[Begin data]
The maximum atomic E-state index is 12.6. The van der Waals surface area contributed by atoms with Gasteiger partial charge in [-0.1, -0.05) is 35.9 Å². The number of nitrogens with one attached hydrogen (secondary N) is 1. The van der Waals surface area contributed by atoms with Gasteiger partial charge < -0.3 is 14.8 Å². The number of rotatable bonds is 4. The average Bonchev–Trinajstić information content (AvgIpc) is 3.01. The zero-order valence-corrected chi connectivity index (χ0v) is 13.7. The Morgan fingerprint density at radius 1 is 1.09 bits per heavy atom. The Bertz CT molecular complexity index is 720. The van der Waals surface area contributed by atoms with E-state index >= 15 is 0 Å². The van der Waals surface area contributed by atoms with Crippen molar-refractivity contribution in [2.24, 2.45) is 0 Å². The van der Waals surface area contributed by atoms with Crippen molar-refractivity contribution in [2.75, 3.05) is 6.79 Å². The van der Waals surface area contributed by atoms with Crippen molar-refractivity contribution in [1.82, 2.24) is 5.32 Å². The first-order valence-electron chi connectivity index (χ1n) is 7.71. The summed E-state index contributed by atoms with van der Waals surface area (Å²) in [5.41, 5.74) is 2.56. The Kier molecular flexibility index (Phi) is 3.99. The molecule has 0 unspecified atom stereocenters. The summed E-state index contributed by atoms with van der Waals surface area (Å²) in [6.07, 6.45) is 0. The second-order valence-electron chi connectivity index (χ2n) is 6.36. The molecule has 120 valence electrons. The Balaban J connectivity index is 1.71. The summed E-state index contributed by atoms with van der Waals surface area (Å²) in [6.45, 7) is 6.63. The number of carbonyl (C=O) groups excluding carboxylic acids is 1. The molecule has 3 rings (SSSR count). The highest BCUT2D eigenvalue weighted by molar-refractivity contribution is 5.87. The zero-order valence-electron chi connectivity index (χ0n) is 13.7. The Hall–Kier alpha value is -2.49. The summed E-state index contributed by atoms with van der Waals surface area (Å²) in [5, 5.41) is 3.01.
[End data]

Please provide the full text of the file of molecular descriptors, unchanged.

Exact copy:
The maximum atomic E-state index is 12.6. The van der Waals surface area contributed by atoms with Gasteiger partial charge in [-0.1, -0.05) is 35.9 Å². The number of nitrogens with one attached hydrogen (secondary N) is 1. The van der Waals surface area contributed by atoms with Gasteiger partial charge < -0.3 is 14.8 Å². The number of rotatable bonds is 4. The average Bonchev–Trinajstić information content (AvgIpc) is 3.01. The zero-order valence-corrected chi connectivity index (χ0v) is 13.7. The Morgan fingerprint density at radius 1 is 1.09 bits per heavy atom. The Bertz CT molecular complexity index is 720. The van der Waals surface area contributed by atoms with E-state index >= 15 is 0 Å². The van der Waals surface area contributed by atoms with Crippen molar-refractivity contribution in [2.24, 2.45) is 0 Å². The van der Waals surface area contributed by atoms with Crippen molar-refractivity contribution in [2.75, 3.05) is 6.79 Å². The van der Waals surface area contributed by atoms with Crippen molar-refractivity contribution in [1.82, 2.24) is 5.32 Å². The first-order valence-electron chi connectivity index (χ1n) is 7.71. The summed E-state index contributed by atoms with van der Waals surface area (Å²) in [5.41, 5.74) is 2.56. The Kier molecular flexibility index (Phi) is 3.99. The molecule has 0 unspecified atom stereocenters. The summed E-state index contributed by atoms with van der Waals surface area (Å²) in [6.07, 6.45) is 0. The second-order valence-electron chi connectivity index (χ2n) is 6.36. The molecule has 120 valence electrons. The Balaban J connectivity index is 1.71. The summed E-state index contributed by atoms with van der Waals surface area (Å²) in [6.45, 7) is 6.63. The number of carbonyl (C=O) groups excluding carboxylic acids is 1. The molecule has 3 rings (SSSR count). The highest BCUT2D eigenvalue weighted by molar-refractivity contribution is 5.87. The zero-order valence-electron chi connectivity index (χ0n) is 13.7. The Hall–Kier alpha value is -2.49. The summed E-state index contributed by atoms with van der Waals surface area (Å²) in [5, 5.41) is 3.01.